Definitions

from The American Heritage® Dictionary of the English Language, 4th Edition

  • n. An embankment raised to prevent a river from overflowing.
  • n. A small ridge or raised area bordering an irrigated field.
  • n. A landing place on a river; a pier.
  • transitive v. To provide with a levee.
  • n. A reception held, as by royalty, upon arising from bed.
  • n. A formal reception, as at a royal court.

from Wiktionary, Creative Commons Attribution/Share-Alike License

  • n. The act of rising; getting up, especially in the morning after rest.
  • n. A reception of visitors held after getting up.
  • n. A formal reception, especially one given by royalty or other leaders.
  • n. An embankment to prevent inundation; as, the levees along the Mississippi.
  • n. The steep bank of a river, or border of an irrigated field.
  • n. A pier or other landing place on a river.
  • v. To keep within a channel by means of levees.

from the GNU version of the Collaborative International Dictionary of English

  • n. The act of rising.
  • n. A morning assembly or reception of visitors, -- in distinction from a soirée, or evening assembly; a matinée; hence, also, any general or somewhat miscellaneous gathering of guests, whether in the daytime or evening.
  • transitive v. To attend the levee or levees of.
  • n. An embankment to prevent inundation; ; sometimes, the steep bank of a river.
  • transitive v. To keep within a channel by means of levees.

from The Century Dictionary and Cyclopedia

  • n. An embankment on the margin of a river, to confine it within its natural channel: as, the levees of the Mississippi.
  • n. Hence A landing-place for vessels; a quay, pier, or landing-stage.
  • To embank: as, to levee a river.
  • n. The act or time of rising.
  • n. A morning reception held by a prince or great personage; a morning assembly.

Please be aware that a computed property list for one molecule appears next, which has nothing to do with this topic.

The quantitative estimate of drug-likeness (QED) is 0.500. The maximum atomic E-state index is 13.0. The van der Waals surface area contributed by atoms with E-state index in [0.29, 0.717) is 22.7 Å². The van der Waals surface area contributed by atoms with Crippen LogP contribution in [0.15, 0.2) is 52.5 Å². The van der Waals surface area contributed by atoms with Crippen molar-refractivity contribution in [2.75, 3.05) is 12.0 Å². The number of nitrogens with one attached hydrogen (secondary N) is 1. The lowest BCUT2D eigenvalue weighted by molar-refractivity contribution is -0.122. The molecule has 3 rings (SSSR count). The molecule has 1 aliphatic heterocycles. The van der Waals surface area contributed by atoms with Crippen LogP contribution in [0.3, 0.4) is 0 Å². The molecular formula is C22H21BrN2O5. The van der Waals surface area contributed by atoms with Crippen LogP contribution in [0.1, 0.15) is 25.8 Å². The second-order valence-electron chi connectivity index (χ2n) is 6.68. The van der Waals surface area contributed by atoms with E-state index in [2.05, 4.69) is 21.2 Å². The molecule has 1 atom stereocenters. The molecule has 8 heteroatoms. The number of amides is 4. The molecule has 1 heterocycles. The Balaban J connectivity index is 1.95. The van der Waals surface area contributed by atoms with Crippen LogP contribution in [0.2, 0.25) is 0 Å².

• n. A general or miscellaneous assemblage of guests, without reference to the time of day; a reception: as, the president's levee.
  • To attend the levee of; fasten one's self on, or pester, at levees.
  • n. In irrigation, one of the small continuous ridges of earth surrounding the fields, or compartments, of land that is to be irrigated.

from WordNet 3.0 Copyright 2006 by Princeton University. All rights reserved.

  • n. a pier that provides a landing place on a river
  • n. an embankment that is built in order to prevent a river from overflowing
  • n. a formal reception of visitors or guests (as at a royal court)

Etymologies

French levée, from Old French levee, from feminine past participle of lever, to raise; see lever.
From French lever, a rising, from Old French, from lever, to raise, rise; see lever.
(American Heritage® Dictionary of the English Language, Fourth Edition)
From French levé ("risen"). (Wiktionary)
From French levée, from lever ("to raise, rise"). (Wiktionary)

Examples

Comments

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  • "Basil had attended Sonia's levees (and there were three or four levees daily for, whenever she was at home, she was in bed) off and on for nearly ten yerars, since the days of her first, dazzling loveliness, when, almost alone among the chaste and daring brides of London, she had admitted mixed company to her bathroom."

    -from Put Out More Flags

    January 14, 2010

  • Great was the noise about the court on this double acquisition to the theatre; it became the topic of conversation next day at the king's levee.

    - Lesage, The Adventures of Gil Blas of Santillane, tr. Smollett, bk 12 ch. 3

    October 11, 2008

  • 'I started singin’,
    "bye-bye, miss american pie."
    Drove my chevy to the levee,
    But the levee was dry.
    Them good old boys were drinkin’ whiskey and rye
    And singin’, "this’ll be the day that I die.
    "this’ll be the day that I die."

    From American Pie by Don McLean, #1 hit in the U.S. for 4 weeks in 1972

    January 23, 2008

  • "When the levee breaks" Led Zeppelin, 1971.

    January 23, 2008

  • This word has an archaic and obsolete definition. It names a procession of visitors received upon waking from sleep but before arising from bed.

    February 18, 2007